On June 19, 2015, the parent also filed a due process complaint notice and requested that the IHO consolidate the two requests for an impartial hearing (Dist. Ex. 201; see 8 NYCRR 200.5[ii][a]).  In her due process complaint notice, the parent alleged the student was denied a FAPE from July 2013 through May 2014 due to her inappropriate placement in a 12:1+1 special class (Dist. Ex. 201 at pp. 10-11).  The parent next contended that the student's service dog was a necessary component of the student's program and that requiring a third-party handler to accompany the service dog to school resulted in a denial of a FAPE (id. at p. 10).  The parent also alleged that the student was denied a FAPE for several days beginning on May 19, 2015, when the student did not attend school because the dog handler was not available to attend with the student due to illness (id. at p. 11).  For relief, the parent requested, among other things, compensatory education services for the time period that the student attended a 12:1+1 special class, reimbursement for the cost of the dog handler, and for the student's IEP to include the service dog as a related service and to designate the student as the dog's handler (id. at pp. 11-12). The parent also raised a number of claims that are outside the scope of an SRO's jurisdiction.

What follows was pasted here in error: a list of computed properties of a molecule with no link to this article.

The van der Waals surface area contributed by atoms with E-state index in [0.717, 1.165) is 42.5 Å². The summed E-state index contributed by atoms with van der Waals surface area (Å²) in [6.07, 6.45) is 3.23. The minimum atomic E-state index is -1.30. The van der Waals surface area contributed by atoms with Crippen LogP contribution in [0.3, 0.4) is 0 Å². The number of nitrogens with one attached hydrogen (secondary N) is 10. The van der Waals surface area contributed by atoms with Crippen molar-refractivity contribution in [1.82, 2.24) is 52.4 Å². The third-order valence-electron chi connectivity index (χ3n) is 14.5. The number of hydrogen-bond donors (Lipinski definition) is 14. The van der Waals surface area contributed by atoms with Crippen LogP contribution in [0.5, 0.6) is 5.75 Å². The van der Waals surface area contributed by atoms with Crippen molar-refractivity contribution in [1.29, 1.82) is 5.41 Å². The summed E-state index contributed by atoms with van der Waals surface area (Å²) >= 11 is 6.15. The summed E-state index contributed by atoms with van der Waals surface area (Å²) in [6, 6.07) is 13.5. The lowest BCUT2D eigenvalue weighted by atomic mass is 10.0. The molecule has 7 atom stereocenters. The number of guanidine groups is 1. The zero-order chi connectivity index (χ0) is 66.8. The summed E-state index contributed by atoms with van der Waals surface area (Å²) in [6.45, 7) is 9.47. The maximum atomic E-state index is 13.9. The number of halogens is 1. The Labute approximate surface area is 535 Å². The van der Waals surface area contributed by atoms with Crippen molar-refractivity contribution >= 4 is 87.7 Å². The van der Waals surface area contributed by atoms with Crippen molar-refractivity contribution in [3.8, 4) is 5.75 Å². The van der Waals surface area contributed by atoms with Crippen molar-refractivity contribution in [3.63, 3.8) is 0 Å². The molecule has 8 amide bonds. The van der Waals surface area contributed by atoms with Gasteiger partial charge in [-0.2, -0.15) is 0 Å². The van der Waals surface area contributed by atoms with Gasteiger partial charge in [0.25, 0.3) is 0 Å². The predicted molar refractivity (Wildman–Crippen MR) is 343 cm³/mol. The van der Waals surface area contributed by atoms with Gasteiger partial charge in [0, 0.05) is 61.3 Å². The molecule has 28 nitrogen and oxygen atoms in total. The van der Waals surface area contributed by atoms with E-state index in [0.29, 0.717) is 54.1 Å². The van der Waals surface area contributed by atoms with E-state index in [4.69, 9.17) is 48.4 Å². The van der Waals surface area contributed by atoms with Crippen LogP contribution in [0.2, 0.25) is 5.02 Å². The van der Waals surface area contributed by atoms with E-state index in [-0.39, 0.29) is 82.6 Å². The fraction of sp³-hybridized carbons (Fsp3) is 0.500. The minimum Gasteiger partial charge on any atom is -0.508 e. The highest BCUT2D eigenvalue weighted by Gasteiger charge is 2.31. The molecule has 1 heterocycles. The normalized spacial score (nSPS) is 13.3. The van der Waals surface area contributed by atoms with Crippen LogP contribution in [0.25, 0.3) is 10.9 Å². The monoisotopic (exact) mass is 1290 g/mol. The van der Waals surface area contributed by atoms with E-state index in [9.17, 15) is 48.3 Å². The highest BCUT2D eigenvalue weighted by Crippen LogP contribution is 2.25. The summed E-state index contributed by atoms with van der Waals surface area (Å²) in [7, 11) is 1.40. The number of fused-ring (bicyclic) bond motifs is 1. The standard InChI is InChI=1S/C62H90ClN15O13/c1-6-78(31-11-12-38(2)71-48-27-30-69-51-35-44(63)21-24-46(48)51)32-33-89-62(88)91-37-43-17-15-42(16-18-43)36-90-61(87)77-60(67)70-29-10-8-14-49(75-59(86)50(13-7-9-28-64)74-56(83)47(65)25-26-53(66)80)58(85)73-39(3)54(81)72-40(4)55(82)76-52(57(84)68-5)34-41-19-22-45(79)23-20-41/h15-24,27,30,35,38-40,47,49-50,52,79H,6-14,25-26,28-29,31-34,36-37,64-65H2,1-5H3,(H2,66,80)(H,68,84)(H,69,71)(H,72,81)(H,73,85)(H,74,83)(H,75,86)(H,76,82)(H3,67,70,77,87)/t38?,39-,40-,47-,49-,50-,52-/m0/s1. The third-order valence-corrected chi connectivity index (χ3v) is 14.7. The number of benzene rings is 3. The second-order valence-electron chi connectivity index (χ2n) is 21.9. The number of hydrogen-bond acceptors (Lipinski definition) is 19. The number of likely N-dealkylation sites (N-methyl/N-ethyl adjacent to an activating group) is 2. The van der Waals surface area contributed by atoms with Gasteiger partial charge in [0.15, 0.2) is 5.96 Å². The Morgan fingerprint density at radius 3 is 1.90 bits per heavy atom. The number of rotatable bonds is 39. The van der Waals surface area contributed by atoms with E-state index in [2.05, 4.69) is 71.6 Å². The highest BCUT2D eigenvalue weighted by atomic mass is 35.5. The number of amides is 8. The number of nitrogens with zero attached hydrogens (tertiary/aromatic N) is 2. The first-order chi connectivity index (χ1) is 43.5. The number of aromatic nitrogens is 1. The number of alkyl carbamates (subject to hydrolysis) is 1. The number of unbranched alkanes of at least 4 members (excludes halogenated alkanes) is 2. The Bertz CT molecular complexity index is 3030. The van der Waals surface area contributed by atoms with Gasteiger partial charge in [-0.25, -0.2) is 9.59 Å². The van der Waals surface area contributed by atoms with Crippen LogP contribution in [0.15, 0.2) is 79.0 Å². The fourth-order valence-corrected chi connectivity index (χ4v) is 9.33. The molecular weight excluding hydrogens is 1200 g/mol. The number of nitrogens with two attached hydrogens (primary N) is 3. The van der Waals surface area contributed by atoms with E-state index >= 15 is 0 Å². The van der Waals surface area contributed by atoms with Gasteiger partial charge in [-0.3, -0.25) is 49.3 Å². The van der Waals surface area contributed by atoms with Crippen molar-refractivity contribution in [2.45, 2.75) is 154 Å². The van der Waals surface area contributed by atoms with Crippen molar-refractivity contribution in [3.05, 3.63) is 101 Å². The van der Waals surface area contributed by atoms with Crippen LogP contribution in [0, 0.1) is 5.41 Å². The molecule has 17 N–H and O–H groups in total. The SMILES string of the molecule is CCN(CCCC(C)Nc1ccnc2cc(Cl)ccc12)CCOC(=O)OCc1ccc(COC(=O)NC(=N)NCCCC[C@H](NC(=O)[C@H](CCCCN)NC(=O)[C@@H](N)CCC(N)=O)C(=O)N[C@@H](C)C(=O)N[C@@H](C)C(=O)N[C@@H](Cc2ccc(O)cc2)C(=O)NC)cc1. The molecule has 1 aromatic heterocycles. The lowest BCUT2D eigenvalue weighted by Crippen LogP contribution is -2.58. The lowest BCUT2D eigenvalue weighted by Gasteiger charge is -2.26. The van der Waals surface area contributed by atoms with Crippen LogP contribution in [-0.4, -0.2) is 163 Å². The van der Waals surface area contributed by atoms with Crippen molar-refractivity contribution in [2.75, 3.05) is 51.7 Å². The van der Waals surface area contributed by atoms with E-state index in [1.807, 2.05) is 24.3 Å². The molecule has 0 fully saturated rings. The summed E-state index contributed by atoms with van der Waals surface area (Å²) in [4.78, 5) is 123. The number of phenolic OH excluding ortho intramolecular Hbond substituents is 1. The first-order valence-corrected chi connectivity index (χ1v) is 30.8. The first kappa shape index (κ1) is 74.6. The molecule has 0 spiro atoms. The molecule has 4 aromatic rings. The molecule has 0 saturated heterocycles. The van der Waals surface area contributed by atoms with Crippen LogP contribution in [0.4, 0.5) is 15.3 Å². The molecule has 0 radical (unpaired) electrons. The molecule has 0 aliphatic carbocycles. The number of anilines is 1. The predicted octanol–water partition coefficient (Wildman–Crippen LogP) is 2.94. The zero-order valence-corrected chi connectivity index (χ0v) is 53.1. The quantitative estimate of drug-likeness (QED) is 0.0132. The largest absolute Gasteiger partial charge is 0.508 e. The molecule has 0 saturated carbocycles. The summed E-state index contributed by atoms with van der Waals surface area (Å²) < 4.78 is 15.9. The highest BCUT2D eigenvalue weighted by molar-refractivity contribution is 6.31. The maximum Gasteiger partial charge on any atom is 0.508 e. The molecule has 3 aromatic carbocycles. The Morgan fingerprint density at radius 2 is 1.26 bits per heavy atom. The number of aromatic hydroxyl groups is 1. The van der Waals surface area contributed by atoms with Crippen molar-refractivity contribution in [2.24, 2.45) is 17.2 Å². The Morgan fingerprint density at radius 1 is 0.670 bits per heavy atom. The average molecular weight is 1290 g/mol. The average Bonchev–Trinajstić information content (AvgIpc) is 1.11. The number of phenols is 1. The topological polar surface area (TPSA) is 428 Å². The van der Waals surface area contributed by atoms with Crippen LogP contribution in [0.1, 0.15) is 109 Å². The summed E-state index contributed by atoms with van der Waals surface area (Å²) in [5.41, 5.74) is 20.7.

B. Impartial Hearing Officer Decisions